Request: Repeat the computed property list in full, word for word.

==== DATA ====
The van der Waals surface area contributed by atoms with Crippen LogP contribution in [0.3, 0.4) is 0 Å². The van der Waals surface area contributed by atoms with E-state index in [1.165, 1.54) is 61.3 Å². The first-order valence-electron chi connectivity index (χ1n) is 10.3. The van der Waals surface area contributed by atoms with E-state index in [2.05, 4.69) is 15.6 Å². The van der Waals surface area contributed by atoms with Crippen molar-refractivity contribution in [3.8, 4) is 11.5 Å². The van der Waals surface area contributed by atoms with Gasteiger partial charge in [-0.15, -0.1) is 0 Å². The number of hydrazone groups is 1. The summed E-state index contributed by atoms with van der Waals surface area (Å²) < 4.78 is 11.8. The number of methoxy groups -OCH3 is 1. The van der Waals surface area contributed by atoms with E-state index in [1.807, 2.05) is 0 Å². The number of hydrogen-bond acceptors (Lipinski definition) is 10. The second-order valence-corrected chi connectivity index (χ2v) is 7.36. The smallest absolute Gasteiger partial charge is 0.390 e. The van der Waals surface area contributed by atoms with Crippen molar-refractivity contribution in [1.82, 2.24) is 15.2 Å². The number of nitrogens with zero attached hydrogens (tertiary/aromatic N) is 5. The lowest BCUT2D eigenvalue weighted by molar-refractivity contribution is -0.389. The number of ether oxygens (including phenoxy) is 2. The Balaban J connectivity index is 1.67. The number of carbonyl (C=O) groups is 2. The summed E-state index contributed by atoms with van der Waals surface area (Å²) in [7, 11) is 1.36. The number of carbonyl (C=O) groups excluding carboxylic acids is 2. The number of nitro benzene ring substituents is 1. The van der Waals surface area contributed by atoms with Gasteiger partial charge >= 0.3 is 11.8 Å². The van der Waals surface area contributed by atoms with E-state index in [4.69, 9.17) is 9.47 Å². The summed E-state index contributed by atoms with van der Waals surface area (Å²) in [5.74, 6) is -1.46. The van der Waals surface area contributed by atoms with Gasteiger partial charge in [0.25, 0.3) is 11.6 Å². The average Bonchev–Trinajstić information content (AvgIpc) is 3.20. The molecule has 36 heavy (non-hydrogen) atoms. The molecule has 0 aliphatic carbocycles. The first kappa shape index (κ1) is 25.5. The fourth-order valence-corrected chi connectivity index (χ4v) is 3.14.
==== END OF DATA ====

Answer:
The van der Waals surface area contributed by atoms with Crippen LogP contribution in [0.3, 0.4) is 0 Å². The van der Waals surface area contributed by atoms with E-state index in [1.165, 1.54) is 61.3 Å². The first-order valence-electron chi connectivity index (χ1n) is 10.3. The van der Waals surface area contributed by atoms with E-state index in [2.05, 4.69) is 15.6 Å². The van der Waals surface area contributed by atoms with Crippen molar-refractivity contribution in [3.8, 4) is 11.5 Å². The van der Waals surface area contributed by atoms with Gasteiger partial charge in [-0.15, -0.1) is 0 Å². The number of hydrazone groups is 1. The summed E-state index contributed by atoms with van der Waals surface area (Å²) < 4.78 is 11.8. The number of methoxy groups -OCH3 is 1. The van der Waals surface area contributed by atoms with E-state index in [1.807, 2.05) is 0 Å². The number of hydrogen-bond acceptors (Lipinski definition) is 10. The second-order valence-corrected chi connectivity index (χ2v) is 7.36. The smallest absolute Gasteiger partial charge is 0.390 e. The van der Waals surface area contributed by atoms with Crippen molar-refractivity contribution in [1.82, 2.24) is 15.2 Å². The number of nitrogens with zero attached hydrogens (tertiary/aromatic N) is 5. The lowest BCUT2D eigenvalue weighted by molar-refractivity contribution is -0.389. The number of ether oxygens (including phenoxy) is 2. The Balaban J connectivity index is 1.67. The number of carbonyl (C=O) groups is 2. The summed E-state index contributed by atoms with van der Waals surface area (Å²) in [7, 11) is 1.36. The number of carbonyl (C=O) groups excluding carboxylic acids is 2. The number of nitro benzene ring substituents is 1. The van der Waals surface area contributed by atoms with Gasteiger partial charge >= 0.3 is 11.8 Å². The van der Waals surface area contributed by atoms with E-state index in [4.69, 9.17) is 9.47 Å². The summed E-state index contributed by atoms with van der Waals surface area (Å²) in [5.74, 6) is -1.46. The van der Waals surface area contributed by atoms with Gasteiger partial charge in [0.25, 0.3) is 11.6 Å². The average Bonchev–Trinajstić information content (AvgIpc) is 3.20. The molecule has 36 heavy (non-hydrogen) atoms. The molecule has 0 aliphatic carbocycles. The first kappa shape index (κ1) is 25.5. The fourth-order valence-corrected chi connectivity index (χ4v) is 3.14.